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Themes impacting mouse position


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Not per se and I'd be surprised if there is really any problem with MEP. One problem I often have in mixed environments is that things like themes, toolbars, and individual setups will cause elements to move. A prime example is increasing the Windows font size or the font size in a theme. Elements are often sized to fit the font and that can change the alignment. EG it makes the toolbar a little fatter now a button below is missed. I recommend you take a screenshot and analyze it with a graphics program that will display the pixel position like IrfanView. I'm willing to bet you find that MEP is doing what you told it to and Windows is changing the position of things based on selected theme. If you like post a couple of screenshots and tell me which is not working and I'll compare myself.

 

BTW in cases like these I will save the positions of things in the registry and reference them on macro load. This way each machine has it's own set of coordinates. Or I'll overlay and find a point that exists in the overlap of the two. I've even made training macros for the end user to create the list of coordinates. And of course the better thing to do is use the Windows Controls feature in MEP for interaction. This way it doesn't matter where the button is.

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Not per se and I'd be surprised if there is really any problem with MEP. One problem I often have in mixed environments is that things like themes, toolbars, and individual setups will cause elements to move. A prime example is increasing the Windows font size or the font size in a theme. Elements are often sized to fit the font and that can change the alignment. EG it makes the toolbar a little fatter now a button below is missed. I recommend you take a screenshot and analyze it with a graphics program that will display the pixel position like IrfanView. I'm willing to bet you find that MEP is doing what you told it to and Windows is changing the position of things based on selected theme. If you like post a couple of screenshots and tell me which is not working and I'll compare myself.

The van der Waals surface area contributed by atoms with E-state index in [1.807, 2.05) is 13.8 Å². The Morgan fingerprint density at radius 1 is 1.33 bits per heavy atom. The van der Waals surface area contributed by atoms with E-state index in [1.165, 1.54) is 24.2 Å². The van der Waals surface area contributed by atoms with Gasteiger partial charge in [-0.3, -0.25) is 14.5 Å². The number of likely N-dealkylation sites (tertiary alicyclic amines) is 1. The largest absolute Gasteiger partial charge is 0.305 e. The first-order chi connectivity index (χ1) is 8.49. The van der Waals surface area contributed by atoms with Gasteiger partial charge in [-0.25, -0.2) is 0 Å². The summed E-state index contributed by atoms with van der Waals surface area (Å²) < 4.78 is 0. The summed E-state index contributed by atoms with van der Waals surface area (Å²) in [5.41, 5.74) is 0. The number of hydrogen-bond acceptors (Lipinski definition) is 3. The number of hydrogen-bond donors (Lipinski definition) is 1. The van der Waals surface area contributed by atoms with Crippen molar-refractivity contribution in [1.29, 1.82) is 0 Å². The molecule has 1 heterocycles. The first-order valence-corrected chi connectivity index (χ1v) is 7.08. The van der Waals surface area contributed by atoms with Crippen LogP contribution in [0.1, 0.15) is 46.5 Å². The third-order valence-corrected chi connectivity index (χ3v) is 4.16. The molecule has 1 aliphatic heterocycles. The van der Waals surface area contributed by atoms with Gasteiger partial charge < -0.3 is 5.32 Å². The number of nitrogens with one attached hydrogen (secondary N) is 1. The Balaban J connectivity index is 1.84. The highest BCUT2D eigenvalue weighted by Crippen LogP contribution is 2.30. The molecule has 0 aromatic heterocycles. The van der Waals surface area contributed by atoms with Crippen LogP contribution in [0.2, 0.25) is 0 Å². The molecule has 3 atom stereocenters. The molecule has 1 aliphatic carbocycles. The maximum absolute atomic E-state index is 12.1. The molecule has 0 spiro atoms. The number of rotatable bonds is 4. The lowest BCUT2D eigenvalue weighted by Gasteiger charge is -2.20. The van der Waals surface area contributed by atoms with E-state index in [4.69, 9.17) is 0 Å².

BTW in cases like these I will save the positions of things in the registry and reference them on macro load. This way each machine has it's own set of coordinates. Or I'll overlay and find a point that exists in the overlap of the two. I've even made training macros for the end user to create the list of coordinates. And of course the better thing to do is use the Windows Controls feature in MEP for interaction. This way it doesn't matter where the button is.

Cory:

 

Thanks for your response. I will get the tool and work on getting the answer.

 

Have you heard of the theme impacting the mouse left click?

 

Again, we have inconsistent behavior between themes.

 

Thanks again,

Jim

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http://macros.com/support.htm

 

Also MEP installs a really good sample file.

 

http://bluepointdesign.com/macros/ I have a few things here but not as much as I used to. I have yet to migrate all my stuff from my old site.

 

Also I'm available for hire. I think I provide a good resource where I can create what you need today and teach you what it takes to make it work so you can learn and manage your own macros.